THE BALANCED SCORECARD: CONCEPT AND PHASES

The balanced scorecard was released in the number of January – February 1992 issue of Harvard Business Review by authors Robert Kaplan and David Norton. It is a system of supervision and corporate control, whose main task is to monitor compliance with the objectives through performance indicators and help improve the performance of the company. It is also a tool that facilitates the implementation of the strategy adopted by the organization.

The balanced scorecard is business management through four perspectives: financial, customer, internal processes, innovation and learning.

Finance:

Addressing the financial needs is basic for the company. It is vital to have cash flow to sustain the company or cover the interest on their debts or seek a benefit for owners and investors.

Customers:

Customers are the protagonists of the film, without them there would be no business. You need to know your needs and understand why they choose our company and not the other competitors.

Internal processes :

You have to be excellent in the production of products or services. The internal processes of the company directly affect both meeting the needs of our customers and achieving financial goals.

Innovation and learning:

Learning innovation and enable growth and improving the company’s long term. We know that markets change and with them our competitors and customers. Therefore we must develop capabilities and processes that need in the future.

The previous four prospects should not be viewed in isolation but as a whole to form the basic pillars of the balanced scorecard. The financial results can only be achieved if customers are satisfied, satisfied customers are achieved only if internal processes generate them and add value and only improvements in internal processes will be achieved through innovation and learning.

PHASES TO DEVELOP THE BALANCED SCORECARD FOR COMPANY:

Definition mission and vision:

Before drawing up the scorecard we define the mission and vision of the company. You need to know who we are and who we want to be in the future. To define the mission we can answer questions like: what do we do ?, What is our business ?, what do we do? to define the vision respond to questions like: what I want to accomplish? or where I want to be in the future?

external and internal analysis:

This phase is to conduct a comprehensive study on the current internal and external situation of the company. The tool SWOT analysis (weaknesses, threats, strengths and opportunities) is perfect for this.

Setting strategic objectives:

After performing the analysis in the previous stage we are able to establish the strategic objectives of the four perspectives of the balanced scorecard (financial, customer, internal processes, innovation and learning). Establish goals correctly is key to the scorecard that focused on the implementation of the strategy in the company. Examples of objectives of the four perspectives are:

* Finance: ensuring liquidity, increased cash flow, reduce external financing, etc.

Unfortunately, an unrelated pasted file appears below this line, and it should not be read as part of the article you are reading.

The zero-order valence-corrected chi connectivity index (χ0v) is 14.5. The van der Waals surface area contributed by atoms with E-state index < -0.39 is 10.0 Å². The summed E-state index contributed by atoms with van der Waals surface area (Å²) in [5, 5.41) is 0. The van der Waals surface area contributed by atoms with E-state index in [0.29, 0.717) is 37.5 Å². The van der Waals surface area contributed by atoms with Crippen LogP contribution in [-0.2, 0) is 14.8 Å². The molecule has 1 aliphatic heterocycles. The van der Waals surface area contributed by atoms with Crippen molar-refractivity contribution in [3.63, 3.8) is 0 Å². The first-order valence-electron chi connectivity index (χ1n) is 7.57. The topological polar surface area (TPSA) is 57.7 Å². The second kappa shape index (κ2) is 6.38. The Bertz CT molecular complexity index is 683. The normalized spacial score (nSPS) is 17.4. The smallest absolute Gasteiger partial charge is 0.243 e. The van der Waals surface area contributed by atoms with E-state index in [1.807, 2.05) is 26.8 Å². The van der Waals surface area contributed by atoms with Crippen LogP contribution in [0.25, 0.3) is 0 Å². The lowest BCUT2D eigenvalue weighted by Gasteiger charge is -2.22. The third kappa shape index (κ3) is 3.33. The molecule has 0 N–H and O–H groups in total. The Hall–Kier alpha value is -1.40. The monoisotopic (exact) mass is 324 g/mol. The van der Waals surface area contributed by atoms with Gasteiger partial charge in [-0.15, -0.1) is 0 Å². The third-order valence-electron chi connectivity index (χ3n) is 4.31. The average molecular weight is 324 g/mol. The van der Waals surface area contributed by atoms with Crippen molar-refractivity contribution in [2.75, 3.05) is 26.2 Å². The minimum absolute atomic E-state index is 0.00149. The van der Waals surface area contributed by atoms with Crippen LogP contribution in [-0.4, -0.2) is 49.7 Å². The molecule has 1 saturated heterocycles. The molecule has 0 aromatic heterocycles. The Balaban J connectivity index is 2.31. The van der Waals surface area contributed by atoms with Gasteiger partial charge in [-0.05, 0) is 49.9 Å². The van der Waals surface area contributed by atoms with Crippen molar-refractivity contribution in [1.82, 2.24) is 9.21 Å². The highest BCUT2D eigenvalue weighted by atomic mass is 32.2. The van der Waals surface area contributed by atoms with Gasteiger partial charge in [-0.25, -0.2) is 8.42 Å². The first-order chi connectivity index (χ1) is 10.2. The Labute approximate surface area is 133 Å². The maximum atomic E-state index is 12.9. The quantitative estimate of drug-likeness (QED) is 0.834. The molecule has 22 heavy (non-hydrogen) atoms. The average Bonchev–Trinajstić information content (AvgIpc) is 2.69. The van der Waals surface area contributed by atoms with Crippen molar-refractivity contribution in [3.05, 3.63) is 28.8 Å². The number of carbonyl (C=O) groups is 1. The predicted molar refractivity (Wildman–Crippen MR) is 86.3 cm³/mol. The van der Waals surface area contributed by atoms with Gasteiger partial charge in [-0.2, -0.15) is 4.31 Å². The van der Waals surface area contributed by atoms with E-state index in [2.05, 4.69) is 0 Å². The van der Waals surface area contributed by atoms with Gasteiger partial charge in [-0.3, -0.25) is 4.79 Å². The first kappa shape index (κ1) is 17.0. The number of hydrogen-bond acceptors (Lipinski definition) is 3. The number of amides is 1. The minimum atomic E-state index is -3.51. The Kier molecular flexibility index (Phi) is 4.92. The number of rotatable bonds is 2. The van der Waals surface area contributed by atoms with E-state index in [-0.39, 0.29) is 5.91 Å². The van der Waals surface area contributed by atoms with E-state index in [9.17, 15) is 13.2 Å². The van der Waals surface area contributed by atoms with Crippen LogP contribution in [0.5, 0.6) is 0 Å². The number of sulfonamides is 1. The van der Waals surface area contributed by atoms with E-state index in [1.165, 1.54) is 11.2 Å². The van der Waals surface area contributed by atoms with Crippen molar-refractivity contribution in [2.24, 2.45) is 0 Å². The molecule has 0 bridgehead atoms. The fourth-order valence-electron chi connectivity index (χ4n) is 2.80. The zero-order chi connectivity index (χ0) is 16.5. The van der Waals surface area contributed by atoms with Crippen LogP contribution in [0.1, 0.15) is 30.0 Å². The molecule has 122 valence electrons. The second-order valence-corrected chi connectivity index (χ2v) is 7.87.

* Customers: improve customer service, increase customer satisfaction, increase market share, improve return policy, etc.

* Internal processes: improve cooperation with suppliers, reduce storage costs, reduce process times, reduce manufacturing cycles, etc.

* Innovation and learning: improving recruitment processes, promote innovation, increase employee satisfaction, increase training, etc.

Determination of indicators:

To implement the strategy is necessary to transform the objectives in several indicators. Management indicators used to measure compliance with the strategic objectives. A balanced scorecard should not exceed 2-3 indicators for each objective, as an excessive number of indicators for each target can actually damage the strategy and that efforts are useless.

* Financial indicators: economic profitability, net income, short-term debt, long term debt, total debt, working capital, profit per employee, dividend per share, etc.

* Customer indicators: number of complaints, number of visits to customers, market share, sales per customer, loyalty share, share satisfaction, lost customers, benefit customers, etc.

* Indicators internal processes: compliance audits, evaluation waste, downtime, maintenance rates, transport costs, net production, number of suppliers, process cycle time, etc.

* Indicators innovation-Learning training quality indices, cost of training, employee satisfaction, index incentives, dropout rates, rates of communication, etc.

As we have seen the balanced scorecard is a source of strategic information and not just a few indicators.

I therefore recommend that the balanced scorecard is implemented as a result of the strategic planning of the company. The scorecard will analyze the evolution of the company in case of deviations can be established adaptations or new strategies to take the organization to the fulfillment of the objectives set.

“What can not be measured can not be controlled; which can not be controlled can not handle; what can not be managed can not be improved. “

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